Last year corporate espionage cost U.S. businesses $45 billion, according to the survey, Trends in Proprietary Information Loss Survey, by the American Society for Industrial Security (ASIS) and PricewaterhouseCoopers (PWC). Fraud and theft involving everything from intellectual property to inventory, from cybercrime to corruption, are multibillion-dollar problems. Every organization is vulnerable. Risk is real, worrisome and unavoidable. Identity theft doesn’t just happen to consumers. It happens to corporations, small businesses, and it could happen to your company. As personal information becomes more accessible, companies must take precautions to protect against the misuse of that information.

The Federal Bureau of Investigation (FBI) estimates that U.S. corporations lose $24 billion each year to information theft. Identity theft and unauthorized disclosure of private information has made paperwork protection more important than ever. How do businesses protect themselves against the growing threat of identity theft? Be sure that you are routinely shredding important documents with a paper shredder.

Allegheny Paper Shredders, Delmont, Penn., offers some common “no-no’s” when purchasing a paper shredder. When searching, try avoiding these five common mistakes when buying a shredder.

1. Buying the wrong size or type of shredder: Consider the following: Shredding capacity, type of feed opening, width of feed opening, shred type and method of disposing or recycling. You need to ask: What kinds of materials am I shredding? How much material will you be destroying per day or per week?

2. Not buying a quality shredder: To handle a demanding routine, a shredder needs to be ruggedly built. Consider these factors when examining a high-volume shredder: quality, performance and reliability.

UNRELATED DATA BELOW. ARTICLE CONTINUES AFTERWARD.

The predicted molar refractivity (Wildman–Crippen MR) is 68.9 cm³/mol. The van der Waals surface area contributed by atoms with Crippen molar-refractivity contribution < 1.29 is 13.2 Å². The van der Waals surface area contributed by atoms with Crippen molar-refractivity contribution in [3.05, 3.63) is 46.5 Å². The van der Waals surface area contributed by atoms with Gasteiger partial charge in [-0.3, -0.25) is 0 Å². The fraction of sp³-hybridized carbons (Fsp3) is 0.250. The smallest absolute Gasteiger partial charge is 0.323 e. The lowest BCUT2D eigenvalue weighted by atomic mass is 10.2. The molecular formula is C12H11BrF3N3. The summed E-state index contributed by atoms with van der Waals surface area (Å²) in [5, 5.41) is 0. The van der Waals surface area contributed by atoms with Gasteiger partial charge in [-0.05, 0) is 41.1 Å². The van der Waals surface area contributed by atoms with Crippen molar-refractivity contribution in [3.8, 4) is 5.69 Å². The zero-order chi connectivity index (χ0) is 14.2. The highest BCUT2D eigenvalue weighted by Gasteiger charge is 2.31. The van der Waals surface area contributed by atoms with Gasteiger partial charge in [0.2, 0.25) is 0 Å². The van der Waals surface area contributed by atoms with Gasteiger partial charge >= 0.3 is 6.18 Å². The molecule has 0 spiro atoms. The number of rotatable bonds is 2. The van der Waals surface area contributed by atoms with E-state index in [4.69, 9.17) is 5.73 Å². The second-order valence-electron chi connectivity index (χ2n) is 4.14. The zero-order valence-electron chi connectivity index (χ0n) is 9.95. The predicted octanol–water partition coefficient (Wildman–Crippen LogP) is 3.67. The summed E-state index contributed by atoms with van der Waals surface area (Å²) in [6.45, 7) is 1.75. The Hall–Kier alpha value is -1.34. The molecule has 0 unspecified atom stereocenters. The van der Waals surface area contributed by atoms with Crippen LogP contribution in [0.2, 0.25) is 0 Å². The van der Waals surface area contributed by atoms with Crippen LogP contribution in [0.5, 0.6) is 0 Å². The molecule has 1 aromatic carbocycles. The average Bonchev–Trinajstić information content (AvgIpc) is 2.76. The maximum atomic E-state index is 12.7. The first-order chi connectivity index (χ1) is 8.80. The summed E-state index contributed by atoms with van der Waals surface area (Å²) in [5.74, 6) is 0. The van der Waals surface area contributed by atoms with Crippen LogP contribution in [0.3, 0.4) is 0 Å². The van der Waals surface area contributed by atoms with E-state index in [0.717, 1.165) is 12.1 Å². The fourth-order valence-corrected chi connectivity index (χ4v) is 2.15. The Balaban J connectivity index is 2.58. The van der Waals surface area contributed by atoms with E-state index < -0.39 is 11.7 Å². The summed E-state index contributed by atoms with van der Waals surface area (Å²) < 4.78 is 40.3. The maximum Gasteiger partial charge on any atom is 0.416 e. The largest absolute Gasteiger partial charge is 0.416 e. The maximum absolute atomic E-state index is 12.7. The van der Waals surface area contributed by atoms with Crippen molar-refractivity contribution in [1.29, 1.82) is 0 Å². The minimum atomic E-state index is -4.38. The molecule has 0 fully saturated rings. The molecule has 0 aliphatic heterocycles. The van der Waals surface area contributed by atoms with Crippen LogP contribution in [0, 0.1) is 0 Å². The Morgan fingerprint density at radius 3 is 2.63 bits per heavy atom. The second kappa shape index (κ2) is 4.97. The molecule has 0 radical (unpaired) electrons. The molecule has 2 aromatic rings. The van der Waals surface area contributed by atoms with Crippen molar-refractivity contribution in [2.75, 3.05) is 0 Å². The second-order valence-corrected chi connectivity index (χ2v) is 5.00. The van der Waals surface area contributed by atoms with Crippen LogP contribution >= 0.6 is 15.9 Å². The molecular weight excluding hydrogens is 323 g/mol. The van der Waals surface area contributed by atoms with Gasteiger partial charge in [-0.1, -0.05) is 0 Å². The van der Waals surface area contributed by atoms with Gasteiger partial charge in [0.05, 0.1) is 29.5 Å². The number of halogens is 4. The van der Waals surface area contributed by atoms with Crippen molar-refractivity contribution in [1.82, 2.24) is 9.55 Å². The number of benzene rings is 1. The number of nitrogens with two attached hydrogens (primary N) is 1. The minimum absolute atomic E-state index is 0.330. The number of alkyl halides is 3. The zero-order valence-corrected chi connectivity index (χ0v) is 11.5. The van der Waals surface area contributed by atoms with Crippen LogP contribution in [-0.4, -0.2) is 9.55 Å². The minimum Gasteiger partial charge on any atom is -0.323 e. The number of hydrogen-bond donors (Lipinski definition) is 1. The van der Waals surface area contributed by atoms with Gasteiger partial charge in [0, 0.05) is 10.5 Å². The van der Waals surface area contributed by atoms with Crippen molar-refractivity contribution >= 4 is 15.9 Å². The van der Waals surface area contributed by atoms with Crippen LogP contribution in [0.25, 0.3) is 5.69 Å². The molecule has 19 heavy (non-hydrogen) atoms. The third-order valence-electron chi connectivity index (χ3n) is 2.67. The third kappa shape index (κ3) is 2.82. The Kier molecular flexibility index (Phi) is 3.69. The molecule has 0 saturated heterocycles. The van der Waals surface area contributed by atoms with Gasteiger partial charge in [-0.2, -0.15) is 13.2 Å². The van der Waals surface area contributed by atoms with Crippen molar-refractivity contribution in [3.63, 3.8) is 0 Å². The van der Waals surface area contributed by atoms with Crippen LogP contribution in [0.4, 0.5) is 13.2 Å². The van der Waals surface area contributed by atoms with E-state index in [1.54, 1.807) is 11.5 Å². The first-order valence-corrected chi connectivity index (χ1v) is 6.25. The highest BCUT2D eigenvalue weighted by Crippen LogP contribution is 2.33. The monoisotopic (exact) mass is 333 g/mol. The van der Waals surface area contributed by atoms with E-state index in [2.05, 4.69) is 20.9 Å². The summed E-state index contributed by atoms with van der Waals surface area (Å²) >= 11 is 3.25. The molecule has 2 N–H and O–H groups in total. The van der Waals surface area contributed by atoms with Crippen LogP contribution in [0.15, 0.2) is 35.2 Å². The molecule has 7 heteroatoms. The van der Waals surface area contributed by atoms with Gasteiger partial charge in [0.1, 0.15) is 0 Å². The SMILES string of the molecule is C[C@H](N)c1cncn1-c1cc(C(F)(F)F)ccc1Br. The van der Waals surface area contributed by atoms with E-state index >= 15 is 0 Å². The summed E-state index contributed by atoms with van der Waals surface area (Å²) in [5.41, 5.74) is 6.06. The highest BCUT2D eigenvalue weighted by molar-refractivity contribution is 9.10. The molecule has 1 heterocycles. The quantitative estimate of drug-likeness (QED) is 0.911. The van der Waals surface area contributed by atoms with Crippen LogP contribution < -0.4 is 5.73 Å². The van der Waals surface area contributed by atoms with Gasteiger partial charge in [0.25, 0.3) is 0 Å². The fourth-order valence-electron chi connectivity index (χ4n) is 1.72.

3. Not reading the warranty: Don’t make the mistake of assuming that all shredder warranties are alike. How long is the warranty period? Ideally, it should be covered for three years. What does the warranty cover? It should cover all parts and labor. Does the warranty cover the cutting assembly? It should.

4. Not checking out the vendor: You don’t want to buy a shredder from someone who may not be around when you need service or parts. Here are some pertinent questions: Is the vendor mainly interested in making a sale? Does he take the time to listen? Did the vendor remain helpful after the sale? And, what is the vendor’s service record?

5. Not realizing the true cost: Remember that there are cost factors other than the shredder itself. There is the ongoing cost of operating and maintaining the shredder.

Shredders, Etc.

In the age of information, it’s important to have the ability to keep others from seeing your personal data. Depending on a person’s security needs, the Chameleon by DAHLE North America, Peterborough, N.H., is available in either a strip-cut and cross-cut model. It is also available with an 8 1/2-inch, 9 1/2-inch, or 12-inch wide opening to feed paper into. This allows more versatility in the ability to shred large printer paper. The Chameleon is also fully electronic to include automatic reverse in the event of an overfeed, and visual and audible indicators if necessary.